Port’s absence from his beloved Dottie for two and one-half years was wrenching to them both as their extensive diary entries and letters reveal. Out of the experience, however, they developed an increased love. Also Dot developed her economic independence as she supervised a farm, took in boarders, did bee keeping, ran the post office, and had a Sears catalogue business. She also experienced the heavy demands of raising the four children, ages seventeen months to seven years old when Port left–nursing them through epidemic measles at one point.


EP Pectol, his wife, Dot, and his sister-in-llaw Della Hickman with collection.

When Port returned from New Zealand, Christmas Eve of 1909, he was faced again with the responsibility of earning a living. The devasting floods in the fall of 1909 had destroyed any Caineville potential. The Pectols sold their property there and purchased land in Grover and Teasdale. One-thousand dollars from the subsequent sale of this property was applied toward the purchase price of a general store in Torrey in 1910.

The store’s name was changed to “The Wayne Umpire” about 1912. The Pectols operated the store until 1944. Dot’s experiences while Port was on his LDS mission developed skills she used in running the store. Fontella, the fourth daughter, in a memoir described her mother: “There was no limit to her strength, energy, and ability. If she had not been at the helm of the Pectol Raft, it would have capsized more times than one. She was an expert in managing and organizing her home and the store.” Fontella added, “My mother was independent and efficient all her life. If she wanted a piano moved, she moved it; if she needed wood to keep the house warm, she chopped it; if she needed a ditch dug to water her garden, she dug it. She could take down a wall in the house, or build a new one.”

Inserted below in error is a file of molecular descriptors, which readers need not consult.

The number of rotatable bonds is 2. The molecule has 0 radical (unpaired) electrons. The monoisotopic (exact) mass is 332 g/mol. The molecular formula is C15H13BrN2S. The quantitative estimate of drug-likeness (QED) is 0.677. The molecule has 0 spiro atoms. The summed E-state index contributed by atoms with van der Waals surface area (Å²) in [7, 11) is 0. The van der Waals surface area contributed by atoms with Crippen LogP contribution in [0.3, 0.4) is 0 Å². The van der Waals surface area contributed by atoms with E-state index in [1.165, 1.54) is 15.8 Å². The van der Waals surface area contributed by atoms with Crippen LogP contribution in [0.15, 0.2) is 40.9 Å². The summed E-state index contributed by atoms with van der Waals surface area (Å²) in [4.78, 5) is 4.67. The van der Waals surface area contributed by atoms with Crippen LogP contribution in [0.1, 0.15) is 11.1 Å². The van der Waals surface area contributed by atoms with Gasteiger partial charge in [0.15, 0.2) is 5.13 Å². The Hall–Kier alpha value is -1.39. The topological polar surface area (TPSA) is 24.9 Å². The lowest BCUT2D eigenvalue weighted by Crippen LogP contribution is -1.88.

E.P. Pectol with his collection.

Dot’s independence and management skills in running the store allowed Port to pursue the vocation of teaching periodically, as well as serve as bishop of the Torrey LDS ward for sixteen years. He also avidly pursued an avocation: searching for Indian artifacts, this at a time when no stigma was attached to exploring ancient cultures in this way. He amassed a collection of hundreds of items, many of which were displayed in a “museum” above his Torrey general store. Here he proudly showed visitors decorated pottery bowls, woven baskets, digging sticks, moccasins and other clothing items, projectile points, and other implements.

Pectol’s most spectacular find was three buffalo hide shields, the largest ever found in North America. The discovery is interlaced with mystical significance. In Pectol’s own words: